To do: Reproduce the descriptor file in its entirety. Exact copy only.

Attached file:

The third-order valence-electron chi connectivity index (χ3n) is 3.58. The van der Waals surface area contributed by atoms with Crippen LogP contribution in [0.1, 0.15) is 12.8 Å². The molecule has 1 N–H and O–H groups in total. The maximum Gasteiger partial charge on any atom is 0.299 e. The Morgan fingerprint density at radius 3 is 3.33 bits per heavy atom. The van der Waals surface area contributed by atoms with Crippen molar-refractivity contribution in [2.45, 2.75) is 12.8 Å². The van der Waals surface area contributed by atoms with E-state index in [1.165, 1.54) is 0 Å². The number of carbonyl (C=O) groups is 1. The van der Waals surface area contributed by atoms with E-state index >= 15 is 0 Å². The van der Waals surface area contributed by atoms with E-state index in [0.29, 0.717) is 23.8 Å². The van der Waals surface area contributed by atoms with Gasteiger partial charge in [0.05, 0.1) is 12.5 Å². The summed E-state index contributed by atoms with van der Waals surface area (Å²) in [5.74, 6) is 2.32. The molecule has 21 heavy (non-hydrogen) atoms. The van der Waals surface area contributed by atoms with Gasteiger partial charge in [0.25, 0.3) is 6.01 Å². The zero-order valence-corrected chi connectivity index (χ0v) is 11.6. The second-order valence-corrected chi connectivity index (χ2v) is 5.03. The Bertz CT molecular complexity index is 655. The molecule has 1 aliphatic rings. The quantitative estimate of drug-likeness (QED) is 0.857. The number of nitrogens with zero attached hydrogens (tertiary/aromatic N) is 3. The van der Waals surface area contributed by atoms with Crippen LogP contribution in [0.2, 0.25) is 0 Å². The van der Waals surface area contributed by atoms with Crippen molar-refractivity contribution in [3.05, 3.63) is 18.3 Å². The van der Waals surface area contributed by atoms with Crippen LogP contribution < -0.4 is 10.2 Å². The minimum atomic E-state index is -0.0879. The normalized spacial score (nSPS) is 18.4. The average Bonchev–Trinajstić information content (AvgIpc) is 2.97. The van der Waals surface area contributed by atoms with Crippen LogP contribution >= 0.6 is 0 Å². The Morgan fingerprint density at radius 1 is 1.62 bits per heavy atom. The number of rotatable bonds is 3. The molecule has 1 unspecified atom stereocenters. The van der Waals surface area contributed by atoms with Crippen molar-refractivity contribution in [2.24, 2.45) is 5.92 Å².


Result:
The third-order valence-electron chi connectivity index (χ3n) is 3.58. The van der Waals surface area contributed by atoms with Crippen LogP contribution in [0.1, 0.15) is 12.8 Å². The molecule has 1 N–H and O–H groups in total. The maximum Gasteiger partial charge on any atom is 0.299 e. The Morgan fingerprint density at radius 3 is 3.33 bits per heavy atom. The van der Waals surface area contributed by atoms with Crippen molar-refractivity contribution in [2.45, 2.75) is 12.8 Å². The van der Waals surface area contributed by atoms with E-state index in [1.165, 1.54) is 0 Å². The number of carbonyl (C=O) groups is 1. The van der Waals surface area contributed by atoms with E-state index >= 15 is 0 Å². The van der Waals surface area contributed by atoms with E-state index in [0.29, 0.717) is 23.8 Å². The van der Waals surface area contributed by atoms with Gasteiger partial charge in [0.05, 0.1) is 12.5 Å². The summed E-state index contributed by atoms with van der Waals surface area (Å²) in [5.74, 6) is 2.32. The molecule has 21 heavy (non-hydrogen) atoms. The van der Waals surface area contributed by atoms with Gasteiger partial charge in [0.25, 0.3) is 6.01 Å². The zero-order valence-corrected chi connectivity index (χ0v) is 11.6. The second-order valence-corrected chi connectivity index (χ2v) is 5.03. The Bertz CT molecular complexity index is 655. The molecule has 1 aliphatic rings. The quantitative estimate of drug-likeness (QED) is 0.857. The number of nitrogens with zero attached hydrogens (tertiary/aromatic N) is 3. The van der Waals surface area contributed by atoms with Crippen LogP contribution in [0.2, 0.25) is 0 Å². The van der Waals surface area contributed by atoms with Crippen molar-refractivity contribution in [3.05, 3.63) is 18.3 Å². The van der Waals surface area contributed by atoms with Crippen LogP contribution < -0.4 is 10.2 Å². The minimum atomic E-state index is -0.0879. The normalized spacial score (nSPS) is 18.4. The average Bonchev–Trinajstić information content (AvgIpc) is 2.97. The van der Waals surface area contributed by atoms with Crippen LogP contribution >= 0.6 is 0 Å². The Morgan fingerprint density at radius 1 is 1.62 bits per heavy atom. The number of rotatable bonds is 3. The molecule has 1 unspecified atom stereocenters. The van der Waals surface area contributed by atoms with Crippen molar-refractivity contribution in [2.24, 2.45) is 5.92 Å².